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Creating a new culture of teaching and learning

© British Council

18.11.2011

Information and Communication Technology (ICT) has made a great impact on the way knowledge is produced and shared, which in turn has called for a paradigm shift in educational practices from teacher-centred to student-centred. Students are no longer seen as knowledge recipients; rather, they are seen as active agents of learning, who are actively engaged in knowledge creation with the help of teachers and peers. Social interaction and collaboration therefore has been given a great emphasis in this new paradigm of teaching and learning. 

In this student-centred pedagogy, the teachers’ role and capacity has become more critical than ever. On top of necessary expertise in their subject matters, teachers have to understand how to guide their students in making judicious use of information from multiple sources, thinking critically, working and solving problems collaboratively.  The challenge is how to enable teachers not only to overcome the technology barriers but also to empower them to integrate appropriate technology into the learning process. It is therefore suggested that all the different stakeholders in the field of ICT in education, such as policy makers, planners, teacher educators, teachers, and private sectors be actively involved in building teacher capacity for the effective integration of ICT in classroom practices. 

It was in this context that UNESCO Bangkok and the British Council - Thailand co-organized the “Innovative ICT Practices in Teaching and Learning: A Regional Seminar” to provide a platform for educators and school administrators to share and learn about on the latest and innovative teaching and learning practices supported by ICT. The event was held from 23-25 October 2011 at the Imperial Queen’s Park in Bangkok, Thailand.  A total of 102 speakers, key players, and participants from the region attended the Seminar. The countries represented were Bangladesh, China, India, Indonesia, Japan, Malaysia, Korea, Philippines, and Thailand.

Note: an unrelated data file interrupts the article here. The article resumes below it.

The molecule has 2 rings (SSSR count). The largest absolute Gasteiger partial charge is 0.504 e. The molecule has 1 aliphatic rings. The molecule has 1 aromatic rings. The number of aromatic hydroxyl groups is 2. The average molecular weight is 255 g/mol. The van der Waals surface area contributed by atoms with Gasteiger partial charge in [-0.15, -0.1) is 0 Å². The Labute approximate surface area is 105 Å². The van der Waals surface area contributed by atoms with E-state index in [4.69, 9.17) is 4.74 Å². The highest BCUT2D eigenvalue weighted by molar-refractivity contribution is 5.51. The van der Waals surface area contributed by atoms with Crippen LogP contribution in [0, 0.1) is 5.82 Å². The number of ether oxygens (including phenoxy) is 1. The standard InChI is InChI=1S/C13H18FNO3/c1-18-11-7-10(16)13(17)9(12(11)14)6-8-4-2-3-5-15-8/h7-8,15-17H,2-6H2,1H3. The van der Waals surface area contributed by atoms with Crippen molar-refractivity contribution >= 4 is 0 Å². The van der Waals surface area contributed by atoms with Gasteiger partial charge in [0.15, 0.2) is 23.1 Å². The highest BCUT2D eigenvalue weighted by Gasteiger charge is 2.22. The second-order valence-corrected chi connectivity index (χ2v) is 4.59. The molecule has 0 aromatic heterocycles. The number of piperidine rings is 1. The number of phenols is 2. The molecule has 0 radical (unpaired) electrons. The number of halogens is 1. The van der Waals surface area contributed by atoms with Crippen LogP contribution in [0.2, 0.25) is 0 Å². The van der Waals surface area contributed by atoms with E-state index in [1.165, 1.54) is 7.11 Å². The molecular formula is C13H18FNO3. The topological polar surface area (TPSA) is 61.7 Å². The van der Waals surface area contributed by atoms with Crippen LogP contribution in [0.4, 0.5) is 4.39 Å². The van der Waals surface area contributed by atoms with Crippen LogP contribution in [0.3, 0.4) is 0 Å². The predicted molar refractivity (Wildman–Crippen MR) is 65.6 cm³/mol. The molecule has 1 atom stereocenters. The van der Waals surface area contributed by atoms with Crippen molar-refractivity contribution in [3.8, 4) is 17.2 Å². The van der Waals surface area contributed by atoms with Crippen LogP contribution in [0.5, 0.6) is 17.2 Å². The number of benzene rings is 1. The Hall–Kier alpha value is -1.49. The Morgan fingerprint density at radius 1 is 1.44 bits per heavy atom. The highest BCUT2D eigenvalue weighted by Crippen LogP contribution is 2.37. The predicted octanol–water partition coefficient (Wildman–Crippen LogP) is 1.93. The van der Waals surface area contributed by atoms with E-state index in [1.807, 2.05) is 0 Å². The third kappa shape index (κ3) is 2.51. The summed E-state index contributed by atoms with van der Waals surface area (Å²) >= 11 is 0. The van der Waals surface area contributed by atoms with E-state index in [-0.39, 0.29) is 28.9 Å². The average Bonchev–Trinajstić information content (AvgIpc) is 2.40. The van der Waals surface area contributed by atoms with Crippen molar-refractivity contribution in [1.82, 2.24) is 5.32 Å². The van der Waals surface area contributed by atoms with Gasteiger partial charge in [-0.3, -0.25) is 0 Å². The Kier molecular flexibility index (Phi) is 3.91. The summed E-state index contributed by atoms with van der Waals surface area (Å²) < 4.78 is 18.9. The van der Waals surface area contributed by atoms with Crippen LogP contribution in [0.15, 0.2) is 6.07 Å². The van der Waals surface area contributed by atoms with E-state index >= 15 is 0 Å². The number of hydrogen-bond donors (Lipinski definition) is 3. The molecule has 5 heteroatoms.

UNESCO Bangkok Director Gwang-Jo Kim and British Council-Thailand Deputy Director Duncan Wilson who enjoined the participants “to listen to and engage the speakers and key players in discussions, to showcase your projects through the poster presentations, to learn from one another, and to discuss potential collaborations among yourselves and your schools across the region – so that we can work together in providing more models towards creating a new culture of learning through Project-Based Learning with Telecollaboration.”

Plenary speakers from various international organizations and areas of expertise were invited to present topical ICT in education programmes and projects that have a substantial impact on teaching and learning.  Talks included relevant themes like the role of Teacher Education Institutions (TEIs) in ICT-pedagogy integration, promising project-based learning cases, available capacity-building initiatives and professional development programmes, communities of practice among teachers, and emerging issues in ICT in Education.

The participants were also treated to three (3) workshops that oriented the participants on various ICT applications that they may use in the regular classroom setting: The Digital Suitcase, Using Social Media for Classroom Teaching and Learning, and Multimedia Resources for Teaching and Learning.